DYLAN AND ME IN ‘62

As early as 1962, the year my pioneering and travelling for the Canadian Bahá’* community began, Bob Dylan was reflecting on the theme of the rejected prophet. He wrote: “To preach of peace and brotherhood, / Oh, what might be the cost! / A man he did it long ago / And they hung him on a cross. / Long ago, far away; / These things don't happen / No more, nowadays.”1

This allusion to Jesus is followed by a rehearsal of various social evils that make the call for peace and brotherhood necessary in the first place; for example, slavery, war, poverty, and few would challenge the need to rid the world of such things. But like many good stories, this song ends with an unexpected twist in the words: “And to talk of peace and brotherhood, / Oh, what might be the cost! / A man he did it long ago / And they hung him on a cross. / Long ago, far away; / Things like that don't happen / No more, nowadays, do they?”

This is a loaded rhetorical question. One would not think that addressing such noble themes would be dangerous but since the supreme example of a prophet/preacher paid the ultimate price, what would prevent a latter day prophet from experiencing a similar fate? –Ron Price with thanks to 1"Long Ago, Far Away"; recorded in 1962 but never released. This information was found in Michael J. Gilmour, “They Refused Jesus Too: A Biblical Paradigm in the Writing of Bob Dylan,” Journal of Religion and Popular Culture, Volume 1, Spring 2002.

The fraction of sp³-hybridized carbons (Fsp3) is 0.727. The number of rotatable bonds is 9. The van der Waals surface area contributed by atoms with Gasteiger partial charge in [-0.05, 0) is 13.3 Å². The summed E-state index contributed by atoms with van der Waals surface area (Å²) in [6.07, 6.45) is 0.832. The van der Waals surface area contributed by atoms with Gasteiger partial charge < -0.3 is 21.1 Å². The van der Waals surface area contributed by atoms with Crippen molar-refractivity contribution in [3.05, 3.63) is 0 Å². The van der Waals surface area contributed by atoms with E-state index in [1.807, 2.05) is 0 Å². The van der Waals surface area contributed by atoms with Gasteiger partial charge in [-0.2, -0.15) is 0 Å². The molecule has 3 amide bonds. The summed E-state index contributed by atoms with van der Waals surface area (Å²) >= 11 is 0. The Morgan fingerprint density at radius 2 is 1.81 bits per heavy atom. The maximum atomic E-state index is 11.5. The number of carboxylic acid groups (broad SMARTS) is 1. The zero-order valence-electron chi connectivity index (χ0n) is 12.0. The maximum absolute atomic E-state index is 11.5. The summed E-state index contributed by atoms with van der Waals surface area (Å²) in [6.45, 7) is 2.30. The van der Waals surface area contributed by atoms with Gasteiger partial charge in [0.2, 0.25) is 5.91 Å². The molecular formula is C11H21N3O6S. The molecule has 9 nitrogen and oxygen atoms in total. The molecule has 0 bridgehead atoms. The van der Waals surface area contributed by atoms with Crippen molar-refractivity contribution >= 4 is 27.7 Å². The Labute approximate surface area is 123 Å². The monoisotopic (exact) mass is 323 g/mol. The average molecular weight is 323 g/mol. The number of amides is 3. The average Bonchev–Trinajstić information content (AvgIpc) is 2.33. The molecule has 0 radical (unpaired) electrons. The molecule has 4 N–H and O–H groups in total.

Indeed, Michael, indeed!
And two latter-day man-
gods did experience very
similar fates and in 1962
I began my life of telling
about it but few took any
serious interest in my story.

You asked, Bob, “Things like
that don't happen no more,
nowadays, do they?” Answer:
a resounding “yes, Bob, yes!”

Ron Price
19 March 2010